More than a decade ago, Carrie Bradshaw was on the receiving end of a modern break-up — on a post-it note.
Nowadays, people don’t even bother with writing something on a piece of paper. Now you’ll get a text, and that will be it. The end of your relationship — and perhaps the end of any further communication with your ex-partner.
If it was wrong a decade ago to break up with someone on something so impersonal as to disrespect the relationship, how much more wrong has it become to act as though the relationship never even existed?
Welcome to “ghosting” — ending a relationship with zero explanation… and zero communication.
In some sort of perverse but non-sequitur attempt for a tie-in with Halloween, the Huffington Post wrote about ghosting on Oct. 30:
The term “ghosting” (sometimes known as the “slow fade”) refers to the anecdotally pervasive act where one dater ends a relationship by simply disappearing. The ghost does not give an explanation of any sort, leaving the ghosted wondering where he or she went wrong.
The author of that article notes that in a 2012 study, simply withdrawing from the relationship or avoiding the other person was the least ideal way to end a relationship. And yet recent data still suggests that as many as 1 in 8 relationships end in this manner.
So there’s a disconnect here — most people don’t want to just “fade away” from a relationship. And yet it happens increasingly more often as a way to end it, with technology making it easier and easier to reduce our communications with one another to just a few pixels on a screen. Even someone we’re dating.
Sending a Message versus Talking
Some people who engage in ghosting — simply not replying any longer to texts, emails or calls — believe they are sending a clear message: “I’m done with you. Leave.” For many in the population, that indeed might be a clear signal.
But for many others, it is a decidedly unclear signal. Did the other person die? Get kidnapped? Learned new (mis-)information (or some untrue gossip) about the other person? Did the spurned person do something that offended the ghoster?
In other words, simply ceasing communication opens up a wealth of questions that go far beyond simply curiosity. It opens up a veritable can of worms in many people’s minds. They may be summed up in, “What went wrong? What did I do wrong?”
You Have No Right to Know
The people who engage in ghosting say you just didn’t pick up on the otherwise clear signs the end was coming:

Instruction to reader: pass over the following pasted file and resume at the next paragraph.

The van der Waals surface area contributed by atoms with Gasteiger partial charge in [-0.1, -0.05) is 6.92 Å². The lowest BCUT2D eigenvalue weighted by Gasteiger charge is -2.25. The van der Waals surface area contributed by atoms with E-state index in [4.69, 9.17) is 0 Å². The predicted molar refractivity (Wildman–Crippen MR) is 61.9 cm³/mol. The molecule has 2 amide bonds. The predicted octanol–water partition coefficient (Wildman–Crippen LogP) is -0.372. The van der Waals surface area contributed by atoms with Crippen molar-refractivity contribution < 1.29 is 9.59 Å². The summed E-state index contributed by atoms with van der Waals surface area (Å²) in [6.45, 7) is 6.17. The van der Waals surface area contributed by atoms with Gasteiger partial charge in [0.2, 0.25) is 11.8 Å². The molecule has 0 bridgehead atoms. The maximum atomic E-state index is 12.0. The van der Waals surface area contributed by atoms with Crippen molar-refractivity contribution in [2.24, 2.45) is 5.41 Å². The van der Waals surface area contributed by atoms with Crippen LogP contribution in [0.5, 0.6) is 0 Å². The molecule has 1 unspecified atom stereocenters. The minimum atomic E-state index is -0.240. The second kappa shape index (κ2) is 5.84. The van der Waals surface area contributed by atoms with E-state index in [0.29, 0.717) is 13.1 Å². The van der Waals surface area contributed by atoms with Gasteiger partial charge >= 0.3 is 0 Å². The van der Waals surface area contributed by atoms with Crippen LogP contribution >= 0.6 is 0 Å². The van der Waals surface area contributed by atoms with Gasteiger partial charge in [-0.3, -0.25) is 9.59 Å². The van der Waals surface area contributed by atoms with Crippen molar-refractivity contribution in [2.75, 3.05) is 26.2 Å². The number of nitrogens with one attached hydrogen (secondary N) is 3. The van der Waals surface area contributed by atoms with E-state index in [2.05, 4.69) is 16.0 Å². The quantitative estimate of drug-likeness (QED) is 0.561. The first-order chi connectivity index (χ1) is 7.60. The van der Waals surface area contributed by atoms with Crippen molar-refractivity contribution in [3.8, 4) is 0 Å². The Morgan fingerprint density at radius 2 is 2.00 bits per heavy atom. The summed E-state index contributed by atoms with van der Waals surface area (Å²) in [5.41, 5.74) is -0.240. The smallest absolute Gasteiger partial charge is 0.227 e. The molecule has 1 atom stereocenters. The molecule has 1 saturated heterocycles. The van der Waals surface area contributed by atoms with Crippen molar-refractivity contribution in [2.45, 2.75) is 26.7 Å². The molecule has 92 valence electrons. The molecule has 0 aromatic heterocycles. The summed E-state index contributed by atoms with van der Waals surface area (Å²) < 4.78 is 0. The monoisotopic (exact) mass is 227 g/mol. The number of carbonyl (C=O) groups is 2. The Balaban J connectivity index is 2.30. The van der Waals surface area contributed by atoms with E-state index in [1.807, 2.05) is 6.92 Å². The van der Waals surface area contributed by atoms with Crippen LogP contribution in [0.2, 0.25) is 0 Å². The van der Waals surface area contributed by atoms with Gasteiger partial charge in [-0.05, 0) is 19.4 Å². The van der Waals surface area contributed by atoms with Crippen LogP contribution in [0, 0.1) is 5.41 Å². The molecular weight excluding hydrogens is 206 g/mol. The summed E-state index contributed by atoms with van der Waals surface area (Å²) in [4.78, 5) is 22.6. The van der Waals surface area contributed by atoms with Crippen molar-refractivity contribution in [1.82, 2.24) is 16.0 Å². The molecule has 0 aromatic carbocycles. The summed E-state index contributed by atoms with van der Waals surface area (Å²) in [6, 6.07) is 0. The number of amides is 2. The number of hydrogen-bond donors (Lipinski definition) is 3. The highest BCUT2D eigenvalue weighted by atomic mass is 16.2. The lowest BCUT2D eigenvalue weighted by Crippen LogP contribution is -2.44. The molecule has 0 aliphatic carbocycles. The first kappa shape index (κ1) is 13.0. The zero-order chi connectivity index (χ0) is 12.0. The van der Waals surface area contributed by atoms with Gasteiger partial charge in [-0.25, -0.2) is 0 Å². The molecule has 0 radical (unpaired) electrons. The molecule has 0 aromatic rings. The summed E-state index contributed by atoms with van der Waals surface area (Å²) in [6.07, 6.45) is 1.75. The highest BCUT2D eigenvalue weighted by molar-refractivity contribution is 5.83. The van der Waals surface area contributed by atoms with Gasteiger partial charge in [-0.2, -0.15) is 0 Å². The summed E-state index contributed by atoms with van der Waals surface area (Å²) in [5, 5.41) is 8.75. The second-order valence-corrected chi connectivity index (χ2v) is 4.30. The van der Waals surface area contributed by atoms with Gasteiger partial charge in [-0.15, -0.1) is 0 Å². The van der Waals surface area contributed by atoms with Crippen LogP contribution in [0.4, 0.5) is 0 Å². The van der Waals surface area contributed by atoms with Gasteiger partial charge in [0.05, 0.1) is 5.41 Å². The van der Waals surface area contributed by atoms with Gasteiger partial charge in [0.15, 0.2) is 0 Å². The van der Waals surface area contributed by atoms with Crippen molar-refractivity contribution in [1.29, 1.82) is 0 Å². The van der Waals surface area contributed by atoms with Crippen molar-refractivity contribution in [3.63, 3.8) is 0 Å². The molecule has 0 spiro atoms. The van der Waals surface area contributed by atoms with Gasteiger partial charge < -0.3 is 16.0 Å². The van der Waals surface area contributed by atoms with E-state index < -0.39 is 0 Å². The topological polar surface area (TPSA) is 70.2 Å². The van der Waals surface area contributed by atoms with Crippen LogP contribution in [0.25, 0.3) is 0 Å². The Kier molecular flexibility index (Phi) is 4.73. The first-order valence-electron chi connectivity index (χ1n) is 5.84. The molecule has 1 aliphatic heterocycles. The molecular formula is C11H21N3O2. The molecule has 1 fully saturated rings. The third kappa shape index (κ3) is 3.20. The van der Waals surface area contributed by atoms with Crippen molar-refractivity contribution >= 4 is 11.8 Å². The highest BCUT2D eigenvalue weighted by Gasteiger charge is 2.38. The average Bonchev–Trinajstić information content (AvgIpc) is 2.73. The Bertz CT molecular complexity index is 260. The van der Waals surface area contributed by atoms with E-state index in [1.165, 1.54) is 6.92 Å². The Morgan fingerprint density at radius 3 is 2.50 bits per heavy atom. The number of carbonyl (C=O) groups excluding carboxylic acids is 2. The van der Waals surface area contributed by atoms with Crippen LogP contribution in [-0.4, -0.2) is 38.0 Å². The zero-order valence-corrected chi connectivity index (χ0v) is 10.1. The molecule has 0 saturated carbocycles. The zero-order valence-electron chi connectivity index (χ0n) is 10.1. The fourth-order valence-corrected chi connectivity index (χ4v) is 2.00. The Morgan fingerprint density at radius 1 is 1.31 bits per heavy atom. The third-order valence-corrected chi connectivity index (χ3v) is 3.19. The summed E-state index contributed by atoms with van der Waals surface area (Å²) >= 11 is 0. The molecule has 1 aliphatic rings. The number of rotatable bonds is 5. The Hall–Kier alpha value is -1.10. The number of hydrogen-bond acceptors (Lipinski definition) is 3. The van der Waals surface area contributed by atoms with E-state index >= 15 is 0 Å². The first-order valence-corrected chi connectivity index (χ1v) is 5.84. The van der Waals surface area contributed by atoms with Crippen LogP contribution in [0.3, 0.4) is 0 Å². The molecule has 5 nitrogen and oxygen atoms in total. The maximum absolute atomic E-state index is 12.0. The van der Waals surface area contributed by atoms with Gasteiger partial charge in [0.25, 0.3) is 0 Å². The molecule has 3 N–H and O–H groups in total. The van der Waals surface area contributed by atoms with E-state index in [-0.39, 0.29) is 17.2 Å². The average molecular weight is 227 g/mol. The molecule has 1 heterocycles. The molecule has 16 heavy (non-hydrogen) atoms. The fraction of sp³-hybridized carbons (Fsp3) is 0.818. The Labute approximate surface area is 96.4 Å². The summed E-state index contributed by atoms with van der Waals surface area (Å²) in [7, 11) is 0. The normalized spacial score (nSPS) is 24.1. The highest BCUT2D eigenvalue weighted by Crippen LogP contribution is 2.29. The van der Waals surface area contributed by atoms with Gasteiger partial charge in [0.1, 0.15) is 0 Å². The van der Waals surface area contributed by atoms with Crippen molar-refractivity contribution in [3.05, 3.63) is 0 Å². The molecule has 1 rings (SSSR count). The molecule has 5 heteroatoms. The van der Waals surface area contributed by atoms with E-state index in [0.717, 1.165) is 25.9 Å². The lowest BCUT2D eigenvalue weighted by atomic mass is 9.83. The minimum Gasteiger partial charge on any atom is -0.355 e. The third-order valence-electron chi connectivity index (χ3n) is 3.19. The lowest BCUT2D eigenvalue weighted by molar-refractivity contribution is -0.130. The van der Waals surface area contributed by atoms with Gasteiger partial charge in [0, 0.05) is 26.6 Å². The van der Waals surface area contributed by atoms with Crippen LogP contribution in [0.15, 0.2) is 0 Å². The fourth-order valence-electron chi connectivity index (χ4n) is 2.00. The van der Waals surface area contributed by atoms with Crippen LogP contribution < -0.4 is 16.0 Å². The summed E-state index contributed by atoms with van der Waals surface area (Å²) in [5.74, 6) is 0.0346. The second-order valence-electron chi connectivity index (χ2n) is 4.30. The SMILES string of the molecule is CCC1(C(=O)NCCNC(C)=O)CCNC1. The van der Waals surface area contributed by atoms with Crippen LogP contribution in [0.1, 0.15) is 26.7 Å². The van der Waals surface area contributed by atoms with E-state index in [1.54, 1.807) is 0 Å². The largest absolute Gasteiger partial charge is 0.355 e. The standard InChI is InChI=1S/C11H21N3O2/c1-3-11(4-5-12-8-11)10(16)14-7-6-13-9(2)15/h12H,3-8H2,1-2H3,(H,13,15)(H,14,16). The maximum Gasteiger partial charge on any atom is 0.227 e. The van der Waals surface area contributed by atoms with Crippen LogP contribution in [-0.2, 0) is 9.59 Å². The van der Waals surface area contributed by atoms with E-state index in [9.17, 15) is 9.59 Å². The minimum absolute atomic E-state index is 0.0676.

The idea that a direct message is necessary to cement a relationship’s end is yet another obfuscation. When it comes to modern digital relationships, the rhythm of the exchange tells us as much as its literal content, and it doesn’t take any specialized skill to read between the lines. If you’re initiating all the texts in the relationship, the recipient just isn’t that into you; if you’re not getting any texts back, the recipient isn’t into you at all.
Ouch. If everyone could read so accurately “between the lines,” I doubt we would ever have miscommunication between two people. And yet, we have an enormous amount of people not being able to read “between the lines.” Too many people believe they are being “perfectly clear.” The reality is that, all too often, they are being anything but.
Which begs the question — wouldn’t you rather be direct and provide clear communications, so there is no misunderstanding between you and your now-ex? Being indirect just invites more questions (and contact!) with your ex. Which is exactly what you’re trying to avoid.
Technology changes more quickly than our social norms do. But just because technology has made it easier than ever to add someone to your “ignore” list on your phone or drop them as a “friend” on a social network, it doesn’t relieve you of ordinary dating social mores — and responsibilities.
All Human Beings Deserve a Tiny Modicum of Respect
Look, we’re all human. We’re all fallible. And we all get hurt — sometimes for no rational reason.
Ending a relationship with a simple but short phone call or text is the way you show a tiny modicum of respect for your fellow human beings. It acknowledges that you spent some time together and that you had, at one point, at least made an effort.
It’s a part of the larger social contract we all agree to in being members of the same society. You hold the door open for the person behind you. You say “Thank you” when someone does something for you. And you say those simple words, “I’m sorry, this really isn’t working for me — you and I. I enjoyed our dates, but I don’t really see a future for us, so I’m calling it quits.”
That makes it clear that the dating relationship has ended, and lets the other person know (a) you’re okay and (b) it’s time to move on. They don’t need some complex, detailed explanation of why you’re ending it. Just the information that it’s over is the key point that needs to be communicated.
Without that simple, clear communication, you’re inviting all sorts of additional trouble and grief. Not only for yourself, but for the other person you dated.
I know it can be hard, but if you want to date, it’s a part of what most people consider “normal” dating.1 End your dating someone with a clear communication that you’re ending it, and help put an end to “ghosting.” We all deserve this kind of simple decency and respect.
Read another great take (a longer article on HuffPo) on ghosting: 'Ghosting:' The 21st-Century Dating Problem Everyone Talks About, But No One Knows How To Deal With
- And if you don’t want to be a “normal” dater, that’s fine. But out of decency for your fellow human beings, you should at least let your date know that up-front: “Hey, if this doesn’t work out, you’re never going to hear from me again. That’s just the way I am, deal.” [↩]